As I move forward, I am trying hard to identify problems that I have a skill set that I can apply to those problems. My hope is that I will identify a goal where my abilities can help contribute something positive to mitigate a serious problem to at least a marginal extent. With a solid trajectory, I believe I can find satisfaction by continuously  engaging in habits and processes that help me work toward that goal. I am frustrated that I cannot see my path forward as clearly as I can see where I have come from, but I am confident that meaningful action will open the right doors for me.

 

I think that my thoughts on fulfillment are something that should be shared more broadly in society. We seem to find meaning in things that don’t really exist and we don’t really seem to know what we mean when we say we want to have meaning in our lives. Finding meaning in a spiritual sense is not something that resonates with me, and is not something we should expect to resonate with everyone on the planet. Finding meaning in material goods is problematic for a whole host of reasons, and ultimately seems to leave a void in our lives. Identifying goals that in one way or another make the world a better place and trying to work daily to improve the world by pursuing our goal appears to be a robust way of at the very least creating fulfillment in our lives. Finding absolute meaning in our goal may still be difficult or impossible, but hopefully the actions that take us toward that goal will make us feel valuable and useful, and hopefully that will create a sense of fulfillment.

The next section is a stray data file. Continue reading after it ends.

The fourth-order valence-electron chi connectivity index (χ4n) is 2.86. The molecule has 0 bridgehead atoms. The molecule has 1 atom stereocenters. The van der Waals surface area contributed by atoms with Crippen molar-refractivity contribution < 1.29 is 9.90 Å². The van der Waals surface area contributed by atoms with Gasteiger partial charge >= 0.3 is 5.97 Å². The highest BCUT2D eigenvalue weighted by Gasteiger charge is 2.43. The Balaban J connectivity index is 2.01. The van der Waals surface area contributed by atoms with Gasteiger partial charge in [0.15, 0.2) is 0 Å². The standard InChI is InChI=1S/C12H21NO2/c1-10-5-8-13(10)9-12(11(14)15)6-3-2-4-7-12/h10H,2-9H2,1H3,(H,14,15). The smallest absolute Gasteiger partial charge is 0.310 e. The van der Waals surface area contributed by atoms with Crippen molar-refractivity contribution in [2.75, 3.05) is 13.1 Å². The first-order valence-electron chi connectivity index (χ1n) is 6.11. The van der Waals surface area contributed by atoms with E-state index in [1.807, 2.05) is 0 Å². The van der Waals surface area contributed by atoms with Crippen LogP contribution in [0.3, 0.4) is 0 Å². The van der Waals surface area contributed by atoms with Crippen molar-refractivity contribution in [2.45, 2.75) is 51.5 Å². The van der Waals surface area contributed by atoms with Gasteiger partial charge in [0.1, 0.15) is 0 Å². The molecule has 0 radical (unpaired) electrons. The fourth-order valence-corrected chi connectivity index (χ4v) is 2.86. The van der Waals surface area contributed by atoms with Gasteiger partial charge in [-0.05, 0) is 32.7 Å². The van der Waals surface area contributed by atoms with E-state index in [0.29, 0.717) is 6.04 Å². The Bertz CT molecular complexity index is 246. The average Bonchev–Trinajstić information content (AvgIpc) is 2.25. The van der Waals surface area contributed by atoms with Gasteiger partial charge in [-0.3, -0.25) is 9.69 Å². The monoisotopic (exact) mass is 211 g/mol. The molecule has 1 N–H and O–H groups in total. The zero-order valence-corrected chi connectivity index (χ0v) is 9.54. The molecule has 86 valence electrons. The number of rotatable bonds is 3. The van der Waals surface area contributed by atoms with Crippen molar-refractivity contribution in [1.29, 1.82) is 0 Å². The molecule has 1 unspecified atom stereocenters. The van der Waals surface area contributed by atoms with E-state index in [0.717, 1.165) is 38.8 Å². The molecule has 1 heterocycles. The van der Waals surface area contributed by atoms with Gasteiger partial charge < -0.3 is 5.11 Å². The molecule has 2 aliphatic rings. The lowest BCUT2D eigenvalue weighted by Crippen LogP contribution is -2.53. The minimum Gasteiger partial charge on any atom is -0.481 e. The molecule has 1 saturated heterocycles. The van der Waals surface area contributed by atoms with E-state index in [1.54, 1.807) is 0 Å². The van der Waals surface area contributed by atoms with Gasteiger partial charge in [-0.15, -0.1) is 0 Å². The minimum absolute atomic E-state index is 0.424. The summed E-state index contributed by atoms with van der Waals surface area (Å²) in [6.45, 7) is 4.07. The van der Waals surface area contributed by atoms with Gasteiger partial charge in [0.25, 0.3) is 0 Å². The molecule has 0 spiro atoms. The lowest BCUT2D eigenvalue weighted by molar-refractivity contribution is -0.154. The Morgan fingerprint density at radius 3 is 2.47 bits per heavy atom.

Discussing Differences In Action

Author Colin Wright provides some useful advice for disagreements within relationships in his book, Some Thoughts About Relationships. In a section of the book, Wright focuses on our arguments and disagreements with our partners, and how we can have more constructive discussions instead of heated arguments. His advice requires some self-awareness and self-reflection in the moment, and shifts how we approach an argument.